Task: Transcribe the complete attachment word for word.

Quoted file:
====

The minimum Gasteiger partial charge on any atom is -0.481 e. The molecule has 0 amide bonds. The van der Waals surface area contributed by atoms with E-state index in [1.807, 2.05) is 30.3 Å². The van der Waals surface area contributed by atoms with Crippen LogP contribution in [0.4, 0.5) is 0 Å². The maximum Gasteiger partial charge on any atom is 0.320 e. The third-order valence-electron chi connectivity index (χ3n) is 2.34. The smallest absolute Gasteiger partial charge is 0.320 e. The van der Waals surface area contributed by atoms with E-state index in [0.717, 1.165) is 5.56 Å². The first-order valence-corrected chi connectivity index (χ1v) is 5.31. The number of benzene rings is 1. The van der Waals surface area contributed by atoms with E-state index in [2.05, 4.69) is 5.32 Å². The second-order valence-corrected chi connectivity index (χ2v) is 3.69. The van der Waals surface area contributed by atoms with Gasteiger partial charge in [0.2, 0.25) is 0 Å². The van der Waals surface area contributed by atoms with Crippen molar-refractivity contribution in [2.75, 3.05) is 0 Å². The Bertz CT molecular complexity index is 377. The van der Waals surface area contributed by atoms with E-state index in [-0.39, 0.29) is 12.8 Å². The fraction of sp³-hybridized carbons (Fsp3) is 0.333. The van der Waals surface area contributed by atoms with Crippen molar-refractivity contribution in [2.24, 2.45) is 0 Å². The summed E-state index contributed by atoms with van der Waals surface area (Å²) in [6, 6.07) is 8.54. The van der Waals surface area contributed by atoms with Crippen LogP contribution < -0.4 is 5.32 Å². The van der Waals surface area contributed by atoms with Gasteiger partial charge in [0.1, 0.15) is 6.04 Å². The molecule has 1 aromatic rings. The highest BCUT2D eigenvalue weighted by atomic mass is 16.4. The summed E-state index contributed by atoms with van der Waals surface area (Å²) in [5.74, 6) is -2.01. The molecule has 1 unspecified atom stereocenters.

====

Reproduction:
The minimum Gasteiger partial charge on any atom is -0.481 e. The molecule has 0 amide bonds. The van der Waals surface area contributed by atoms with E-state index in [1.807, 2.05) is 30.3 Å². The van der Waals surface area contributed by atoms with Crippen LogP contribution in [0.4, 0.5) is 0 Å². The maximum Gasteiger partial charge on any atom is 0.320 e. The third-order valence-electron chi connectivity index (χ3n) is 2.34. The smallest absolute Gasteiger partial charge is 0.320 e. The van der Waals surface area contributed by atoms with E-state index in [0.717, 1.165) is 5.56 Å². The first-order valence-corrected chi connectivity index (χ1v) is 5.31. The number of benzene rings is 1. The van der Waals surface area contributed by atoms with E-state index in [2.05, 4.69) is 5.32 Å². The second-order valence-corrected chi connectivity index (χ2v) is 3.69. The van der Waals surface area contributed by atoms with Gasteiger partial charge in [0.2, 0.25) is 0 Å². The van der Waals surface area contributed by atoms with Crippen molar-refractivity contribution in [2.75, 3.05) is 0 Å². The Bertz CT molecular complexity index is 377. The van der Waals surface area contributed by atoms with E-state index in [-0.39, 0.29) is 12.8 Å². The fraction of sp³-hybridized carbons (Fsp3) is 0.333. The van der Waals surface area contributed by atoms with Crippen molar-refractivity contribution in [2.24, 2.45) is 0 Å². The summed E-state index contributed by atoms with van der Waals surface area (Å²) in [6, 6.07) is 8.54. The van der Waals surface area contributed by atoms with Crippen LogP contribution < -0.4 is 5.32 Å². The van der Waals surface area contributed by atoms with Gasteiger partial charge in [0.1, 0.15) is 6.04 Å². The molecule has 1 aromatic rings. The highest BCUT2D eigenvalue weighted by atomic mass is 16.4. The summed E-state index contributed by atoms with van der Waals surface area (Å²) in [5.74, 6) is -2.01. The molecule has 1 unspecified atom stereocenters.